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RCN Urges Government to Lower Visa Fees

The Royal College of Nursing (RCN) has expressed concerns that increases in visa fees could be a significant deterrent to attracting overseas nurses.

Recently implemented changes, based on new government rules, has resulted in a fee hike of 15% for health and care visas.

With nearly 50% of new registrants with the NMC (Nursing and Midwifery Council) coming from overseas, the RCN believes that these new rules could be a significant barrier to overseas nursing coming to the UK.

Applicants with sponsorship for up to three years must now pay £284, while those needing it for over three years will pay £551. The RCN argues that the actual cost of processing these visa applications for overseas candidates is just £129.

Pat Cullen, the RCN’s general secretary and chief executive, has expressed that these increased fees could make the UK less appealing to nurses and healthcare professionals who significantly contribute to the health and care sector.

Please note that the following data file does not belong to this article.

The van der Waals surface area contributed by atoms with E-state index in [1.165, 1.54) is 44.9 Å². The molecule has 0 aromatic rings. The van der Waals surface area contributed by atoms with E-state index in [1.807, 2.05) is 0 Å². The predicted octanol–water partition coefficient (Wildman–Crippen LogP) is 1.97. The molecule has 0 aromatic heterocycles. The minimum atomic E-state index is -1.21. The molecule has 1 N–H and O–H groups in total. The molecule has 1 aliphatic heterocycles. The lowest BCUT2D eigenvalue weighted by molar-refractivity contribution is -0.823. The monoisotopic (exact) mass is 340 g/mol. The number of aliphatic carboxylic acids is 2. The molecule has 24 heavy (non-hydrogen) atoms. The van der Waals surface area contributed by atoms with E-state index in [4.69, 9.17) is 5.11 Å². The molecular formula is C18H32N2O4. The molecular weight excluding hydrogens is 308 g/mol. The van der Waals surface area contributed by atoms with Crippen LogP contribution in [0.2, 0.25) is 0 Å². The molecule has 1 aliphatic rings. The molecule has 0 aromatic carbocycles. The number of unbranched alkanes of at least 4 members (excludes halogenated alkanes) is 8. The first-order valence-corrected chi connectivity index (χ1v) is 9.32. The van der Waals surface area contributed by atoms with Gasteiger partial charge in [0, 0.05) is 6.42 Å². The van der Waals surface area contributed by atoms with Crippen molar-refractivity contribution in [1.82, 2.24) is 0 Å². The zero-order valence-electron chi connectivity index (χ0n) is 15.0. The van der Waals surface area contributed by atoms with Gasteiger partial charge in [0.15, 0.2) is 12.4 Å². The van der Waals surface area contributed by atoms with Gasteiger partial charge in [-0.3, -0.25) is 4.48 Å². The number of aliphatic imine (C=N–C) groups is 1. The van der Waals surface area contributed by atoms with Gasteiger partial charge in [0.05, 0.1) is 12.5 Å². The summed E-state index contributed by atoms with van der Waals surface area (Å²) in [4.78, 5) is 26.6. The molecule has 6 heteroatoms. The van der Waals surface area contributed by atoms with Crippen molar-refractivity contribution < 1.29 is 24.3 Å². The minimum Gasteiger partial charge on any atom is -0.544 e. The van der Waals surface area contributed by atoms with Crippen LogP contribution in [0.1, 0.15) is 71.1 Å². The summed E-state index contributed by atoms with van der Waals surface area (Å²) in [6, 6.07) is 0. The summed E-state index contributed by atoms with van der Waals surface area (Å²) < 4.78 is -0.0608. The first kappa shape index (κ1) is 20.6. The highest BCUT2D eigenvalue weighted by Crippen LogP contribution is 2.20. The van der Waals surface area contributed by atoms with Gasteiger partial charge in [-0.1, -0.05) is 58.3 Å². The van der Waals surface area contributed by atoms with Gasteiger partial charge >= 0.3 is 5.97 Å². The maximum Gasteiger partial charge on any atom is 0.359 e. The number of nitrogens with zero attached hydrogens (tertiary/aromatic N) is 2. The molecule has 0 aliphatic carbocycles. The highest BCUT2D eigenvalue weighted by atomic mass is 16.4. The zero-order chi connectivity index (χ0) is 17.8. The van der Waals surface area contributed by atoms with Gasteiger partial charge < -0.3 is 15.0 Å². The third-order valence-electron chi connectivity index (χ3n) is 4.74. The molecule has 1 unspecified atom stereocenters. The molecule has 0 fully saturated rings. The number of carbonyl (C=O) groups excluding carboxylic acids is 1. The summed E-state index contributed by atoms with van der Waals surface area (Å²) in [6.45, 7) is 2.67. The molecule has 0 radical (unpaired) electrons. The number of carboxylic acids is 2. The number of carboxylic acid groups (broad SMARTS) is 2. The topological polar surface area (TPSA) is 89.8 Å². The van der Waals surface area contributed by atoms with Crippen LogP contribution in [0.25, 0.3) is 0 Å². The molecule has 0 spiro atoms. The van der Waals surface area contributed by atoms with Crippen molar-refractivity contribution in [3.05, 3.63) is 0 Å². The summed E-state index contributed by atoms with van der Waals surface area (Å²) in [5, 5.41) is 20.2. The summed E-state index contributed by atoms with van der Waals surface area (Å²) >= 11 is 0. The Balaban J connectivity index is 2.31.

Additionally, overseas nursing students will experience a £127 increase in application fees, bringing the total to £490. The cost of applying for settlement in the UK (indefinite leave to remain) is also set to rise by 20% to £2,885.

Nursing Times reported that Pat Cullen said: “Nurses and care workers, regardless of their country of origin, make a vital contribution to this country in both the care they provide and the taxes and National Insurance contributions they already pay. They deserve to be valued and recognised. Subjecting our much-needed internationally educated staff in the health and care sector to additional levies is not only unjust but divisive and short-sighted.”

The government has responded by acknowledging the substantial contribution of overseas NHS workers but highlights the need to review immigration policies to align with public priorities. They also pointed to the record-high number of nurses in the NHS and insisted that the health and care visa remains more affordable for eligible individuals in health and social care and their families compared to other visa types.

This article is based on an article by Nursing Times, which you can read here –

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